Tony Awards Nomination Analysis – What Choices Were Made on Behalf of Broadway?

08869_show_landscape_large_02The Tony Awards nominations were announced yesterday and there was much to talk about and discuss. Sam and Terence took a gander at the nominees and offered their take on the slate.

Sam’s Reactions

Enthusiasm to Revivals
Despite the fact the nominating committee deigned to nominate FIVE new plays for Best Play, that seems to be the only category in which they liked new plays. Revivals rounded out all 4 of the Best Director of a Play nominations. Indeed, of the 20 acting slots for play performers, a staggering 13 were from Revivals including three Featured Actors nominated for their work in the all-male production of Twelfth Night.

Can Kelli O’Hara and Danny Burstein Finally Win?
Unfortunately, I couldn’t add Marin Mazzie to this list, because she was snubbed for her work in Bullets Over Broadway. Alas, what are we to do with the Tonyless O’Hara and Burstein? O’Hara has been nominated for her last 5 Broadway productions! With four Leading and one Featured nomination, could playing the lead in Jason Robert Brown’s The Bridges of Madison County be the trick? A week ago, I would have said yes. But her show vastly underperformed and her Nice Work If You Can Get It replacement, Jessie Mueller, is the only nominee in that category from a Best Musical. As for Burstein, who is working on his third Tony nomination in as many years, is also on his fifth nomination for his work in Cabaret. It would be nice to see both the stalwart theatre vets finally pick up a trophy. Can it happen? Unfortunately, both actors are limping in as one of the few nominations for their productions. We’ll have to wait and see.

Death of a Trend?
It’s no secret that the Broadway trend of late has been adapted movies into musicals. Heck, the last two Best Musicals were from such a mold. However, in a season where musicals were adapted from films like Big Fish, The Bridges of Madison County, Bullets Over Broadway, and Rocky, the only one to crack the Best Musical lineup was Disney’s Aladdin. Instead, the Tonys chose to go with a staunchly original show (A Gentleman’s Guide to Love and Murder), a revue (After Midnight) and a jutebox musical (Beautiful).

Broadway Disses Stars—Again….Kinda
A few seasons ago, Denzel Washington, Scarlett Johansson, and Catherine Zeta-Jones won Tonys for their critically raved, and much respect work. Yet, there was nevertheless an outrage. Since then, you can actually track the frequency with which “celebrities” get “snubbed” at the Tonys and how, when they are nominated, they lose (Tom Hanks). This year, though we have Neil Patrick Harris, Bryan Cranston, and Tony Shalhoub. In those instances, though, only Cranston has yet to pay his rialto debts but is nevertheless one of the most respected working actors today. Snubbed (and by that, I mean “not nominated” not “should have been nominated and weren’t”) celebrities include Denzel Washington, James Franco, Daniel Craig, Patrick Stewart, Ian McKellen, Daniel Radcliffe, Rachel Weisz, Marisa Tomei, Zach Braff, and Michelle Williams. In many cases, however, these stars were not even favored for a nomination, so to what extent is this really an issue?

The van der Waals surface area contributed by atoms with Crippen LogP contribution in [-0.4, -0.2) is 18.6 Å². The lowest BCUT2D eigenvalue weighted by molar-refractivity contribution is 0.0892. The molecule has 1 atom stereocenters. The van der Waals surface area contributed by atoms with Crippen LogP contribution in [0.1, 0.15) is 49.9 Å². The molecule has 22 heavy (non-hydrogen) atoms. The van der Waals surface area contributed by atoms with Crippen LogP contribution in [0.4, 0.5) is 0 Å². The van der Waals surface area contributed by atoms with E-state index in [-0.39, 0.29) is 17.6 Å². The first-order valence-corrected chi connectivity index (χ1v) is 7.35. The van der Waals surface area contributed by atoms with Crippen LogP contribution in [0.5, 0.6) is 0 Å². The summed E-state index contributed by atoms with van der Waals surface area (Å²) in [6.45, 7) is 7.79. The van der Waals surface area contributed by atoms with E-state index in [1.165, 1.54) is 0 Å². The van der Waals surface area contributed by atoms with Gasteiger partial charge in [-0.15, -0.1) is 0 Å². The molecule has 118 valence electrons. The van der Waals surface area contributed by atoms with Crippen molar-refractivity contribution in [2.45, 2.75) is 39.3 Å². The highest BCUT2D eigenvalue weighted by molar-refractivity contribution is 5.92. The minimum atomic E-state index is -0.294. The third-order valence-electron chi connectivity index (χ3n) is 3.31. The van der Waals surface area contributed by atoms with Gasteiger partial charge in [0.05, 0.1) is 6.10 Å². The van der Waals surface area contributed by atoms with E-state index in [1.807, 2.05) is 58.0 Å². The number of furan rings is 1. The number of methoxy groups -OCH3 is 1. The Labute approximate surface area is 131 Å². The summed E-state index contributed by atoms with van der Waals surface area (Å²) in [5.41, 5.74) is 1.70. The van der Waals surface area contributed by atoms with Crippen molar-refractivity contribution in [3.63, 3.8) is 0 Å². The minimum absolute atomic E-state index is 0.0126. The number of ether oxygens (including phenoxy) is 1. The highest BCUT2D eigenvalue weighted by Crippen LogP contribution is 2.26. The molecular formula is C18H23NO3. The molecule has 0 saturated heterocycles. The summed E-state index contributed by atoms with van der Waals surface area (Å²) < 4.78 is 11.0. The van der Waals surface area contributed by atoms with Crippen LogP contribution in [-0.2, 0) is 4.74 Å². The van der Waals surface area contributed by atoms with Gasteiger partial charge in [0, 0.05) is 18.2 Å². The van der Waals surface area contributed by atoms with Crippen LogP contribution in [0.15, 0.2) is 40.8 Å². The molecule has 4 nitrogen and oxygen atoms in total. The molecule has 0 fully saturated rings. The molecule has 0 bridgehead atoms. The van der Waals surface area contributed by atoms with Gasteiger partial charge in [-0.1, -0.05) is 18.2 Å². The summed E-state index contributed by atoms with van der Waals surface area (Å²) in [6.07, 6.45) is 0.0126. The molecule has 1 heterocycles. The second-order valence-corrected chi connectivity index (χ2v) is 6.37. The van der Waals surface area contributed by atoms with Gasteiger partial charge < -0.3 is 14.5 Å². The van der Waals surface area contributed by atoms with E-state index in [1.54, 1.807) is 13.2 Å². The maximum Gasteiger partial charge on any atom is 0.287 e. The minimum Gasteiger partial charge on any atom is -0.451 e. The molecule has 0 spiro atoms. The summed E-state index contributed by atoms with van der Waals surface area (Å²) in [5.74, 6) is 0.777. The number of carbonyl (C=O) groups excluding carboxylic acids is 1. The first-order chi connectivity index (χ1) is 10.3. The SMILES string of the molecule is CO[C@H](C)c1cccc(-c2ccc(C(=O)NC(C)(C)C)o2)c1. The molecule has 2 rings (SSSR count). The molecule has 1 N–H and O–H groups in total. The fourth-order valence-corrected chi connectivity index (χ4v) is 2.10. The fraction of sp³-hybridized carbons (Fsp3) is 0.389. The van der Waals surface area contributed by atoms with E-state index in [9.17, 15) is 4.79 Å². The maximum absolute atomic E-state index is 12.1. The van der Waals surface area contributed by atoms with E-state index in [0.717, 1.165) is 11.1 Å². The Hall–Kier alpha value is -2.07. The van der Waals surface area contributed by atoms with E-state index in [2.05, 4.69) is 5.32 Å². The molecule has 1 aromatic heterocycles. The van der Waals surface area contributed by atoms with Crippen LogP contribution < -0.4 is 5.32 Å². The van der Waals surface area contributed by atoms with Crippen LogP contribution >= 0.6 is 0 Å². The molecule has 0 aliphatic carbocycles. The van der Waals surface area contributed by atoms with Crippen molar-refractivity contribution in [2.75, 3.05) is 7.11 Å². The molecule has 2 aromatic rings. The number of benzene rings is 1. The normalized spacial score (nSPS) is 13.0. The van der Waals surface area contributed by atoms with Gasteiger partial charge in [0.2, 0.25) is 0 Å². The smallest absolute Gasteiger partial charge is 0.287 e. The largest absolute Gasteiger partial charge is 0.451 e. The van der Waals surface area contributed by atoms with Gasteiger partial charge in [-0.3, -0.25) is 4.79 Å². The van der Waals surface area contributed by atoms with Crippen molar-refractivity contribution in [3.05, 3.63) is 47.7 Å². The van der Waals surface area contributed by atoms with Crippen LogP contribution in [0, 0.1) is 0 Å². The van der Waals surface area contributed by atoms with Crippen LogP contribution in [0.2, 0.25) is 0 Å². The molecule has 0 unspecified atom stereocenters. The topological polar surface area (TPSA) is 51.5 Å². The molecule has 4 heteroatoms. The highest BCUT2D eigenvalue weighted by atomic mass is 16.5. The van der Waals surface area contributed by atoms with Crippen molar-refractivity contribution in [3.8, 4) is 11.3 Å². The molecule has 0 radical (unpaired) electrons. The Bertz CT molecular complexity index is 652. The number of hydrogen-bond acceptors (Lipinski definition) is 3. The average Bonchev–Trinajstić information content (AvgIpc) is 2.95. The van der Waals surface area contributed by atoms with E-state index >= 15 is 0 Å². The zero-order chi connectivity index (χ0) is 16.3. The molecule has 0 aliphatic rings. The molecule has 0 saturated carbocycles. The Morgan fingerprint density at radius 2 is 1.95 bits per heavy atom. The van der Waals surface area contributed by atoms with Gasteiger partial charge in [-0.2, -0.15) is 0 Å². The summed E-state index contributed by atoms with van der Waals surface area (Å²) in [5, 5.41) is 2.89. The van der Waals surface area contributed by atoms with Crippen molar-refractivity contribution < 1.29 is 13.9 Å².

Never Doubt Mark Rylance
Mark Ryalance has been called the greatest actor of his generation. From a Shakespearian context, that might be an accurate statement (seriously, YouTube some of his work…it’s insane). Rylance was nominated for his leading and titular role in Richard III and his featured, gender-bending turn as Olivia in Twelfth Night. Of the now 5 performers to be nominated for two acting Tonys in the same year, Rylance is not only the only man to do it, but he is the only actor to do so for productions performance in repertory. This makes Rylance’s third and fourth nomination in just a span of a few years. Impressive. I’d expect him to add Tony #3 to the mantel for of his two nominations.

Tonys Hate Waiting for Godot
Despite Ian McKellen and Patrick Stewart’s social media campaign, the Tonys declined not only to nominate either actor for their work as Estragon or Vladimir, but they ignored the production all together. When will Samuel Becket’s masterpiece get the Tony love it deserves??

Terence’s Reactions

Hedwig and the Angry Inch is the Revival to Beat
With a surprisingly strong showing, Hedwig is all but assured some Tony love. It’s one of the season’s bigger hits and has a star and former Tony host (Neil Patrick Harris) at the front. Interesting piece of trivia: Hedwig and Violet are both up for the revival Tony despite being on Broadway for the first time.

Audra McDonald is Set to Make History
The 5-time Tony winner is one win away from breaking the record for most Tonys by a stage performer and is certainly one of the front runners to take the Leading Actress in a Play. Should she win, she will have won in every category an actress can win in.

Bigger Isn’t Always Better
Though we see it time and time again, this year the Tonys proved that just because something is based off previous material or seems to big to ignore, that they can in fact look past the glitz. Shows with big draws such as Rocky, Bullets Over Broadway and Waiting for Godot found themselves on the outside looking in. Same with big stars like Marin Mazzie, Denzel Washington and Ian McKellen.

The Tony Committee Spread the Wealth